Stus-List Newbie : Hull Number (sail slugs)
cscheaffer at comcast.net
Sun May 20 12:13:43 EDT 2012
Judging by the prevalent use of plastic for slugs, I think the load is minimal along the luff. However, I believe the load at the top slug attached to the headboard is greater because the mainsheet and vang are putting strain on the leech which all gets transferred to the halyard and headboard at the top of the sail. Compare the sail re-enforcement at the three corners, tack has minimal extra layers, clew is heavily re-enforced with extra layers of cloth, and the headboard has the most layers of re-enforcement. Our mainsail is 330 sq ft and came with a stainless slug sewed into webbing that is sewn through a slot in the aluminum headboard, but I don't think this is needed until the sail is reefed deeply when the attachment is further away from the mast top halyard sheave and more strain is lost from the halyard and taken up by the headboard slug.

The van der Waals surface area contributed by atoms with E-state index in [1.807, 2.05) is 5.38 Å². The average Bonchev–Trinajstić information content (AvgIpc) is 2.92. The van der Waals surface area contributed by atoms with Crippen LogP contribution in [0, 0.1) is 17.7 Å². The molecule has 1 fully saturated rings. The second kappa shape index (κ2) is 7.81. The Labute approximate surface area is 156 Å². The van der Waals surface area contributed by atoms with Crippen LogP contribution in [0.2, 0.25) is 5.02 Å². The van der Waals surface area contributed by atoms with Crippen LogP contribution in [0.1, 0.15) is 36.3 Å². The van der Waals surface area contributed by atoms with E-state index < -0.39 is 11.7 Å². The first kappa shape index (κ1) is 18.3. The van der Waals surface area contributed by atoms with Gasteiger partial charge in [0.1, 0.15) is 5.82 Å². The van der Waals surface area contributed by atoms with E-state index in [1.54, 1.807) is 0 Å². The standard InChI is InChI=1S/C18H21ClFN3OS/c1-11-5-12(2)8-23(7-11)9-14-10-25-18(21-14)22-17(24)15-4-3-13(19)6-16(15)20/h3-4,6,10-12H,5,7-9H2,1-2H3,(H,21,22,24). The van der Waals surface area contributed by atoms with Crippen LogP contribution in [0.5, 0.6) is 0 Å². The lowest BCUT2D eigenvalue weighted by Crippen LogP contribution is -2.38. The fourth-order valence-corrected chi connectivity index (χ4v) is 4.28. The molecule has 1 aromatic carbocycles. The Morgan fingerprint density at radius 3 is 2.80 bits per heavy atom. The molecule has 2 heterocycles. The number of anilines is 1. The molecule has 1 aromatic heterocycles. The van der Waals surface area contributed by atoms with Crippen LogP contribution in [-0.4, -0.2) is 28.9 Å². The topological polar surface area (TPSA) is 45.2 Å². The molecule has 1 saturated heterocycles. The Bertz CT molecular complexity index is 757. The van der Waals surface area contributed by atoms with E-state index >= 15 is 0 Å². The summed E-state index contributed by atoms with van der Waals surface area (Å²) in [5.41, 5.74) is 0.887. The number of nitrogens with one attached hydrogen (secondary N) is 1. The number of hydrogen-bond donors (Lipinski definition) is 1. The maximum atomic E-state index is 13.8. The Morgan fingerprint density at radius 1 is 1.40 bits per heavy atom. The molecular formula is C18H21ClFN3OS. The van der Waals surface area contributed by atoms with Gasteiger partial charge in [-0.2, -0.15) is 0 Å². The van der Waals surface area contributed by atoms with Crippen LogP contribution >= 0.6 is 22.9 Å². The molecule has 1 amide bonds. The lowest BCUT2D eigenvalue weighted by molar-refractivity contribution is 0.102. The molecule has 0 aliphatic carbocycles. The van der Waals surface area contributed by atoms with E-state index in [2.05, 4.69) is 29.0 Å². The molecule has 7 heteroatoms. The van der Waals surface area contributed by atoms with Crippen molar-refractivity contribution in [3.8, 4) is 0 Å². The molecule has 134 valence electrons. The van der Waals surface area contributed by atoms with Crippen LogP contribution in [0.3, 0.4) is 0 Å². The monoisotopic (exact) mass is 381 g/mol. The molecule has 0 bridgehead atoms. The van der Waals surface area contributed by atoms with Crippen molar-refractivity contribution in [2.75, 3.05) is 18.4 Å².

Why are you concerned about loads on the luff slugs?
From: "Jeff Nelson" <nelson2887 at eastlink.ca>
To: cnc-list at cnc-list.com
Sent: Saturday, May 19, 2012 8:50:24 PM
Subject: Re: Stus-List Newbie : Hull Number
Anyone know how to calcualte how much pressure is put on a luff slug given the area of mailsail, wind speed and
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